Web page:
US Embassy, London
Since 1785, when John Adams became the first ambassador to the Court of St. James's, Grosvenor Square has been home to the US embassy in London. The existing embassy building was designed by Eero Saarinen in 1960. Half a century later, it had become over-crowded and unable to meet modern-day security and workplace needs.
The State Department envisioned a new embassy that would serve as the centerpiece of one of America's longest-standing and most valued relationships. It also aspired to set a new paradigm in embassy design by representing the ideals of the American government—giving priority to transparency, openness, and equality, and drawing on the best of American architecture, engineering, technology, art, and culture.
Our challenge for the Embassy was to encompass these values, creating a strong sense of welcome for the community, while also meeting specific functional requirements for security, diplomatic work, and environmental sustainability. The Nine Elms district, a South Bank industrial zone under intense redevelopment, offers a unique setting for the new embassy. With an estimated 1,000 daily visitors and 800 staff, the Embassy project is poised to establish a strong framework for the urbanization of Nine Elms. A civic plaza and park contribute to this revitalization by connecting the Thames embankment and Nine Elms Lane to a new pedestrian greenway extending from Vauxhall Station to Battersea.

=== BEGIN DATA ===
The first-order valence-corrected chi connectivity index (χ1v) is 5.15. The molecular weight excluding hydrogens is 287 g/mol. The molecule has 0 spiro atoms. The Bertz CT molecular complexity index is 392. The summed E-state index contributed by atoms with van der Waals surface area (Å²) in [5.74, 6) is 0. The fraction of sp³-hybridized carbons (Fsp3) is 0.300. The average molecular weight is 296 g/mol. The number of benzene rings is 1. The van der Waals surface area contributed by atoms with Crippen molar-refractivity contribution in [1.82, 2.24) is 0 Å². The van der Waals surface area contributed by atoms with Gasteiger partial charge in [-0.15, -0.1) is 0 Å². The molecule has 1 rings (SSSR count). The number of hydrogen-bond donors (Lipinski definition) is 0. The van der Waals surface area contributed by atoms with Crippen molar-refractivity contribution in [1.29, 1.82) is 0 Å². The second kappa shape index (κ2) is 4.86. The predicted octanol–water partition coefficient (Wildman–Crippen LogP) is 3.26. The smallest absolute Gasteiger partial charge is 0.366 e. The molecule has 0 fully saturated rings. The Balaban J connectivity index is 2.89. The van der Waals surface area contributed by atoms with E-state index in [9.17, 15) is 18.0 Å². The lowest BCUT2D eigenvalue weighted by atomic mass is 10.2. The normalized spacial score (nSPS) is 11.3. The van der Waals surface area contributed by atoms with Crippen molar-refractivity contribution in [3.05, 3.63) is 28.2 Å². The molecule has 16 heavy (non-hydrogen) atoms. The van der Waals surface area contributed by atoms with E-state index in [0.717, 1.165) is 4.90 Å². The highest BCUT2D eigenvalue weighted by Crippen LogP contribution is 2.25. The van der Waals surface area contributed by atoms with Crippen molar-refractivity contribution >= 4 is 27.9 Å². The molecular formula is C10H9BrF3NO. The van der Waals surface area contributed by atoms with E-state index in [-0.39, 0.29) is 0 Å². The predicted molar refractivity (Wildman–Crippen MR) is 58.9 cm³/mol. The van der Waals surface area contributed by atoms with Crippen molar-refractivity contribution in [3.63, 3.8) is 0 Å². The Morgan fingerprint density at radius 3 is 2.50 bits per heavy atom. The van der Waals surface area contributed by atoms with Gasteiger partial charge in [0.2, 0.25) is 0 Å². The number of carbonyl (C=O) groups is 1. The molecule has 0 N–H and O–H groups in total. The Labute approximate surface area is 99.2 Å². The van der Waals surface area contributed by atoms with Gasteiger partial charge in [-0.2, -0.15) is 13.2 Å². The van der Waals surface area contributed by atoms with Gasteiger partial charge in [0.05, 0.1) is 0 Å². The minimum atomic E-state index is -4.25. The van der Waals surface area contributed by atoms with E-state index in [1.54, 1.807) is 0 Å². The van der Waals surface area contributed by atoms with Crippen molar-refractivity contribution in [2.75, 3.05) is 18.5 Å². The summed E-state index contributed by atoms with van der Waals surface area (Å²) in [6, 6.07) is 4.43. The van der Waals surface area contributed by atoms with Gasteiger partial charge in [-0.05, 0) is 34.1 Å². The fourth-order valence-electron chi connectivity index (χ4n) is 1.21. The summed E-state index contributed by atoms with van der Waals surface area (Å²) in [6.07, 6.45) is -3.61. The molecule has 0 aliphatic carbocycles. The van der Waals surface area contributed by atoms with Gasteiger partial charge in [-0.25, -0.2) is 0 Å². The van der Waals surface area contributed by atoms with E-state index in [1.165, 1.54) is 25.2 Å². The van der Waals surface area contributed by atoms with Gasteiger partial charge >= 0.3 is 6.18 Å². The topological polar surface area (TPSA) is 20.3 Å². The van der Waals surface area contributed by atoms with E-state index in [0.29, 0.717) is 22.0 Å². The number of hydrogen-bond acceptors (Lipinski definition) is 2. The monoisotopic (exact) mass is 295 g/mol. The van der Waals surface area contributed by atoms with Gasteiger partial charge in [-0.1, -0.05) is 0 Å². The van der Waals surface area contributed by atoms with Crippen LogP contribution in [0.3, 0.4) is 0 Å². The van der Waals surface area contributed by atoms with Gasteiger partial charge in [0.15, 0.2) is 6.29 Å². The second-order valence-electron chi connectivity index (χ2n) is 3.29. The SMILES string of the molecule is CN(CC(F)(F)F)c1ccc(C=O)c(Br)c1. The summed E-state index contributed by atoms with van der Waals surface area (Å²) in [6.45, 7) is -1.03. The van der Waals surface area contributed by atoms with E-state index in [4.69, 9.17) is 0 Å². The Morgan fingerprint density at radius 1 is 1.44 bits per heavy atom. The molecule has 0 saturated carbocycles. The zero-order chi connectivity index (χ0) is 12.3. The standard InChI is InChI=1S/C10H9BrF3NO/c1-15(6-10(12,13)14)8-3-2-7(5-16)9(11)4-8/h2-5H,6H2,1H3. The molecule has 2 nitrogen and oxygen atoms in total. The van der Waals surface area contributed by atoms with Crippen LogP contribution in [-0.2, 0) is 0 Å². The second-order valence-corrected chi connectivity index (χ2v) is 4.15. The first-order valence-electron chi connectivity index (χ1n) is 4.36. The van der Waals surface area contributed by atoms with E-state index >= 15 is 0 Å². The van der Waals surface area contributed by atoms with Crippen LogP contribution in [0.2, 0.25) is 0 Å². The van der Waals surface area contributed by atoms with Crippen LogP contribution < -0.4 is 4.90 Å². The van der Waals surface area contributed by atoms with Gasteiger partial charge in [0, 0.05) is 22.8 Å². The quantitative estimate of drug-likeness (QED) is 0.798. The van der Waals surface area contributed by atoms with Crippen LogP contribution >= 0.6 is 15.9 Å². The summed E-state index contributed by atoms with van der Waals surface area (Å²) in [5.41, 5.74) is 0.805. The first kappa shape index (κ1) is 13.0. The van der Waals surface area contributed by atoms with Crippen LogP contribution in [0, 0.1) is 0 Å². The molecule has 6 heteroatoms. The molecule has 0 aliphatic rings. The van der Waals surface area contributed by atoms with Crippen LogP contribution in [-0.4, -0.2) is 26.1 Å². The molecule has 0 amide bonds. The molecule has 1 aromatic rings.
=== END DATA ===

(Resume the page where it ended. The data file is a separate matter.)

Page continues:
Information provided in part by: KieranTimberlake